CVS' move to lean on ICER data could mean dramatic shift in drug pricing leverage

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CVS Caremark's drug pricing moves come as the topic continues to command nationwide attention. (CVS)

In an ongoing war over drug prices, leading pharmacy benefit manager CVS Caremark is rolling out a new weapon that aims to limit drugmaker pricing power. The PBM plans to let clients exclude drugs based on assessments from a controversial pricing watchdogand pharma is likely to hate the idea. 

Under the program, unveiled in a drug pricing white paper, CVS Caremark will start allowing clients to exclude any drug with a quality-adjusted life years figure of more than $100,000, as determined by the Institute for Clinical and Economic Review. Health organizations use the metric to determine the cost of medicines in the context of quality and expected remaining years of life. Critics, however, have said payers can use the metric and other cost-effectiveness analyses to deny patient access to drugs. 

The program will exclude drugs the FDA has deemed “breakthroughs.” In its white paper, CVS notes that the program “will focus on expensive, ‘me-too’ medications that are not cost effective, helping put pressure on manufacturers to reduce launch prices to a reasonable level.”

For ICER, which has had a contentious past with the pharmaceutical industry, the CVS program gives its work a “formalized role” in coverage decisions for the first time, Bernstein analyst Ronny Gal wrote in a Monday note. He wrote that if “others follow, key pricing power will shift from pharma to a pricing arbiter.” 

Drugmakers likely won’t favor the program. ICER has routinely hit out at pharma’s pricing, and in turn, the drug industry has criticized ICER’s methodology and motives. A PhRMA representative said in an email that while the group "strongly supports the use of rigorous, objective evidence to guide formulary decision-making," it opposes "misuse of subjective, one-size-fits-all cost effectiveness thresholds to deny patient access to life saving treatment options."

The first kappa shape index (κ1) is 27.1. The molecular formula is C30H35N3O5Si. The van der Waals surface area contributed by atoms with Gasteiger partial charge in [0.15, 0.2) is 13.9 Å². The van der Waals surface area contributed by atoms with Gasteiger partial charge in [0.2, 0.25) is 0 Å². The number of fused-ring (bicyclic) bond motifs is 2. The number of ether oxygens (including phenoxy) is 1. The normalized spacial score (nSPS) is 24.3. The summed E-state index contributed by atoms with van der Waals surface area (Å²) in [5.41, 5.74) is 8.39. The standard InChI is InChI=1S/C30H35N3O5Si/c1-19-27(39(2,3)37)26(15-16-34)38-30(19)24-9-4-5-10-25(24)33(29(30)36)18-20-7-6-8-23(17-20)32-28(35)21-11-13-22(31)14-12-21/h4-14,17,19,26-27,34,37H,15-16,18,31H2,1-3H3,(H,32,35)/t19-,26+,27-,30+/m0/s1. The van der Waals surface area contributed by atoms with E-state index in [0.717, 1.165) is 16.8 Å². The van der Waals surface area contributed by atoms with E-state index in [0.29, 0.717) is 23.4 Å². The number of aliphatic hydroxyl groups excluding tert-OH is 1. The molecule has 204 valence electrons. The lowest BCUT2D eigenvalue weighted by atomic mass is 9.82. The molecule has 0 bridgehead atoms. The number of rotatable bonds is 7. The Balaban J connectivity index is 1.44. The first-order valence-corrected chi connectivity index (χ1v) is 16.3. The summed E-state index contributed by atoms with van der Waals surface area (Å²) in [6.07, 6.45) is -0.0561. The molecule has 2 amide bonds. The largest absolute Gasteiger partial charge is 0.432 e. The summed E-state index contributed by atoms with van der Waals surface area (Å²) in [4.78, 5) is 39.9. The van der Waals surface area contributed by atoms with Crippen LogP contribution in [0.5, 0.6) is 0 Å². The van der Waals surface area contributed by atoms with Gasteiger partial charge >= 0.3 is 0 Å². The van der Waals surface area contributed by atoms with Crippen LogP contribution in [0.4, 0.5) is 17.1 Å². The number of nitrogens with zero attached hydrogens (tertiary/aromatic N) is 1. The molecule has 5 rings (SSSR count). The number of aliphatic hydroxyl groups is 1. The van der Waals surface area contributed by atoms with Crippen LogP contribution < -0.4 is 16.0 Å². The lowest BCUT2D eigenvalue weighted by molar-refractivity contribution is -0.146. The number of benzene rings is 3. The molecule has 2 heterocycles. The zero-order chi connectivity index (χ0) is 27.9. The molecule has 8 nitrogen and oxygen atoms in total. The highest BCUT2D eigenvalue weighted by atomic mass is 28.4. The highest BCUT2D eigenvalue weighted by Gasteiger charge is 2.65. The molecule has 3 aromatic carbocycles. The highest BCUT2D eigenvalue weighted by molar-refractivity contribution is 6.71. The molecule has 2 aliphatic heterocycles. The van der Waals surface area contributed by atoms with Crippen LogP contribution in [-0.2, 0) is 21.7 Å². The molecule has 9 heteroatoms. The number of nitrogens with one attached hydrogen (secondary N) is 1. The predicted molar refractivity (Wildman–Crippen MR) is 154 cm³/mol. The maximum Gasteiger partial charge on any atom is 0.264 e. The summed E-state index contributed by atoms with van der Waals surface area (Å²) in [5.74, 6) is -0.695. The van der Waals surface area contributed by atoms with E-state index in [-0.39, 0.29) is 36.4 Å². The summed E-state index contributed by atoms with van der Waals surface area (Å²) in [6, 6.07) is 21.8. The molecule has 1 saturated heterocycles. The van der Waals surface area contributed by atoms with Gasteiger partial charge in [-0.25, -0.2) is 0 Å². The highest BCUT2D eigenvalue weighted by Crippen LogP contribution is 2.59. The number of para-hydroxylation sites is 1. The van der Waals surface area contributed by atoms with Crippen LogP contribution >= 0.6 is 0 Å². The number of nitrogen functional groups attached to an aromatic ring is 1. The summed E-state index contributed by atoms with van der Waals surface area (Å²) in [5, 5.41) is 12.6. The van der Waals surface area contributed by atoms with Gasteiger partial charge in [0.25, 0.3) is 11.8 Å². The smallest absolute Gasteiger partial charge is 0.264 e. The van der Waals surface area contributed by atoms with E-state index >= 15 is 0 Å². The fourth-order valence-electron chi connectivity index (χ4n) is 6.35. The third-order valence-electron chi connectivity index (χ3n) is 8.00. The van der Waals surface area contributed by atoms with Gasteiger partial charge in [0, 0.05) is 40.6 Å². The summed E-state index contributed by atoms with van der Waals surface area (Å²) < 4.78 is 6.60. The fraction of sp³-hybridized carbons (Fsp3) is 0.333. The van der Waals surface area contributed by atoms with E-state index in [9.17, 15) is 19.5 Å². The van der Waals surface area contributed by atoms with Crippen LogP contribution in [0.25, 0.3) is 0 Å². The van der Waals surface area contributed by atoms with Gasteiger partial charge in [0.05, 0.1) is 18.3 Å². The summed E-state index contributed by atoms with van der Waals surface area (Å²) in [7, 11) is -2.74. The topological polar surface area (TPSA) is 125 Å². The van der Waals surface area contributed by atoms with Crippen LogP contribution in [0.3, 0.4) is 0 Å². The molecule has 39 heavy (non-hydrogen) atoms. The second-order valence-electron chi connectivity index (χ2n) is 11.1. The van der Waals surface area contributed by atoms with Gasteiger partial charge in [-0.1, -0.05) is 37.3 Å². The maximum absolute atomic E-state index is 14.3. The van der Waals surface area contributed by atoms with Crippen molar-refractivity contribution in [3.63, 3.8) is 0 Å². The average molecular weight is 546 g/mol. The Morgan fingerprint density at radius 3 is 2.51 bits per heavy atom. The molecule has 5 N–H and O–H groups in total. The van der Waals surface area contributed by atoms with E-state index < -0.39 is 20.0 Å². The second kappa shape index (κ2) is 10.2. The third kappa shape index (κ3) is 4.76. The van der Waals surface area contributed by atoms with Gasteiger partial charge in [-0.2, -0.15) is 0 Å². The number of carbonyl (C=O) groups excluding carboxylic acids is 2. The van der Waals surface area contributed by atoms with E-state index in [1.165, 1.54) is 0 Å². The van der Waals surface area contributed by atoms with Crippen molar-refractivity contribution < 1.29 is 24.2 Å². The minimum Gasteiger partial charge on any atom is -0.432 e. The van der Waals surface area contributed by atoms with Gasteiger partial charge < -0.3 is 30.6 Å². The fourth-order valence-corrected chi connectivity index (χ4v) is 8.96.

"As many stakeholders have noted, blunt cost-effectiveness thresholds ignore what individual patient and providers value and conflict with the movement toward personalized, 21st century health care," she added.

In an email, ICER VP of communications David Whitrap said the organization is “encouraged” by the ways public and private payers are adopting its work, and that drugmakers are using ICER analyses to inform pricing decisions. 

“The ideal result of any health benefit design is for patients to have access to all high-value treatments, and for pharmaceutical innovation to be fairly rewarded,” he said. “By using independent evaluations to link price more closely to the added clinical benefits a drug provides, drug makers and payers both can take action to accelerate the transition to a health system that achieves these goals.”

Aside from the ICER program, CVS is encouraging clients to move generic drugs to treat chronic diseases as well as insulins onto a list of drugs that patients can access with zero copays, according to the white paper. The company will also provide physicians with more information about drugs and costs so they might make decisions to save patients money. 

The moves come as drug pricing continues to command attention around the U.S., and as the Trump administration works to implement its pricing “blueprint.” Recently, the Centers for Medicare and Medicaid Services announced a policy to allow Medicare Part B plans to implement step therapy for new patients and negotiate prices with drugmakers in an effort to control costs in that segment.

Editor's note: This story was updated with statements from ICER VP of communications David Whitrap and from PhRMA.

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